Environmental Regulation and International Competitiveness

By Stewart, Richard B. | The Yale Law Journal, June 1993 | Go to article overview

Environmental Regulation and International Competitiveness


Stewart, Richard B., The Yale Law Journal


CONTENTS

I. INTRODUCTION: THE CONTEMPORARY DEBATE OVER TRADE,

   ENVIRONMENTAL MEASURES, AND COMPETITIVENESS                             2041
   A. Product Regulation                                                   2043
   B. Process Regulation                                                   2044
   C. The Policy Debate in the United States                               2045

II. ENVIRONMENTAL PROCESS REGULATION, LIABILITY RULES, AND

   COMPETITIVENESS: A CONCEPTUAL ANALYSIS                                  2051
   A. Explaining Differences in Environmental Standards Among Nations      2052
      1. Differing Assimilative Capacities                                 2052
      2. Political Failure                                                 2054
      3. Externalities                                                     2054

B. Effects of Differing National Environmental Requirements

      on Competitiveness                                                   2056
   C. Desirability of International Competition in Assimilative Capacity   2057

III. PROCESS REGULATION AND INTERNATIONAL COMPETITIVENESS:

EMPIRICAL STUDIES 2061

A. Inherent Difficulties in Measuring the Costs of Environmental

      Regulations and Liability Rules                                      2062
      1. The Invisible Costs of Investments and Innovations Forgone        2063
      2. The Benefits of Environmental Regulation                          2065

3. The Indirect Effects of Industry Regulation on the Economy

         as a Whole                                                        2066
   B. Special Problems in Comparative Studies                              2067
      1. Obsolescence of Data                                              2068
      2. Different Regulatory and Enforcement Systems                      2068
      3. Industries Exceeding Minimum Standards                            2070
   C. Review of the Empirical Studies                                      2071
      1. Productivity Studies                                              2072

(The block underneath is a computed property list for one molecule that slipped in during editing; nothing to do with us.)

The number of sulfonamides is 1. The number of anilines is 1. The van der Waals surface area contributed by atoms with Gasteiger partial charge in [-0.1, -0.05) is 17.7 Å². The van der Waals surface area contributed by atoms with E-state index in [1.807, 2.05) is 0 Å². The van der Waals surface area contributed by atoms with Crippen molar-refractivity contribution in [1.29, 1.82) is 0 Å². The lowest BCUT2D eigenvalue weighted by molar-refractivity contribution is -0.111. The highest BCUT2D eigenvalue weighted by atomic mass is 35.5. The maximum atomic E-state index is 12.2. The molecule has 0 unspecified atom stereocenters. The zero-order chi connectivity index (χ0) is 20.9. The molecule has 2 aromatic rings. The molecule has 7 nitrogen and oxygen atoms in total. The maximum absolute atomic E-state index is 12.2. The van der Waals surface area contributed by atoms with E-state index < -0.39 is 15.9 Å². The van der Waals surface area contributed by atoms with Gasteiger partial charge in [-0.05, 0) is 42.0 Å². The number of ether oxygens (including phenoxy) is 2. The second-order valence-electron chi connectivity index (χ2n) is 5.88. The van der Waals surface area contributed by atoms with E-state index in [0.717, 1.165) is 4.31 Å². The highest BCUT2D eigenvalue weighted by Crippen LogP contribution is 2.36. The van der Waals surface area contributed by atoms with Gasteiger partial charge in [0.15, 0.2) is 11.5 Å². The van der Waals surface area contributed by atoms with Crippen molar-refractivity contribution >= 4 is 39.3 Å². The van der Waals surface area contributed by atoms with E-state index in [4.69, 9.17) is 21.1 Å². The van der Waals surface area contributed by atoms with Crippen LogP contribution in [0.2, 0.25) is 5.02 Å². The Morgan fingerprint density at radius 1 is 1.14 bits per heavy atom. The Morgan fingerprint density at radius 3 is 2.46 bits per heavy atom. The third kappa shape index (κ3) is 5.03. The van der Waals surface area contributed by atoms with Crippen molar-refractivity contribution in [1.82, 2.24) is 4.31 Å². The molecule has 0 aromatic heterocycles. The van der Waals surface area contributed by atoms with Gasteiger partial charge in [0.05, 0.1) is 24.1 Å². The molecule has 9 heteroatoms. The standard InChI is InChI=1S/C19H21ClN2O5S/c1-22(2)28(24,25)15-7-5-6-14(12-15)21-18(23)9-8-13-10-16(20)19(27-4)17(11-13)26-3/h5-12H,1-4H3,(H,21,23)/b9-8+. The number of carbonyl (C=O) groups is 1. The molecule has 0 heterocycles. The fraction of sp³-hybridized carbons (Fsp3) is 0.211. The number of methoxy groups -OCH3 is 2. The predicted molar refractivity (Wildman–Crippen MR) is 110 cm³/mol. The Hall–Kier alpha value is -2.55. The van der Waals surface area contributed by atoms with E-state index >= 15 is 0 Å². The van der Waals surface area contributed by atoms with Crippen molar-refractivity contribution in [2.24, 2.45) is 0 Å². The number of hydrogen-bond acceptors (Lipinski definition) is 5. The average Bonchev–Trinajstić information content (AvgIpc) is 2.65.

2. Trade Studies                                                     2074
      3. Locational Studies                                                2077
      4. "The Race to the Top"                                             2079
      5. Long-run Impact on Innovation and Investment                      2082
IV. EVALUATION                                                             2084

A. The Competitiveness Impacts of National Differences in

Environmental Regulation and Liability Rules 2084

B. Reexamining U. S. Environmental Priorities and the Means for

      Achieving Them                                                       2086
      1. Environmental Contracting                                         2090
      2. Market-based Incentives for Environmental Protection              2093
   C. International Harmonization of Environmental Standards               2097
      1. Justifications for Harmonization                                  2097
      2. Precedents for International Harmonization                        2100

3. Competitiveness Concerns as Impediments to

         International Agreement                                           2102
      4. The Use of Economic Incentives in International Harmonization     2104
V. CONCLUSION: COMPETITIVENESS AS A POLITICAL HEURISTIC                    2105

The world is simultaneously facing increasing economic interdependency and intensified demands for protecting the environment. The June 1992 United Nations Conference on Environment and Development (UNCED) in Rio(1) has stimulated awareness of the global character of many environmental problems and the impact of environmental regulation on economic growth. …

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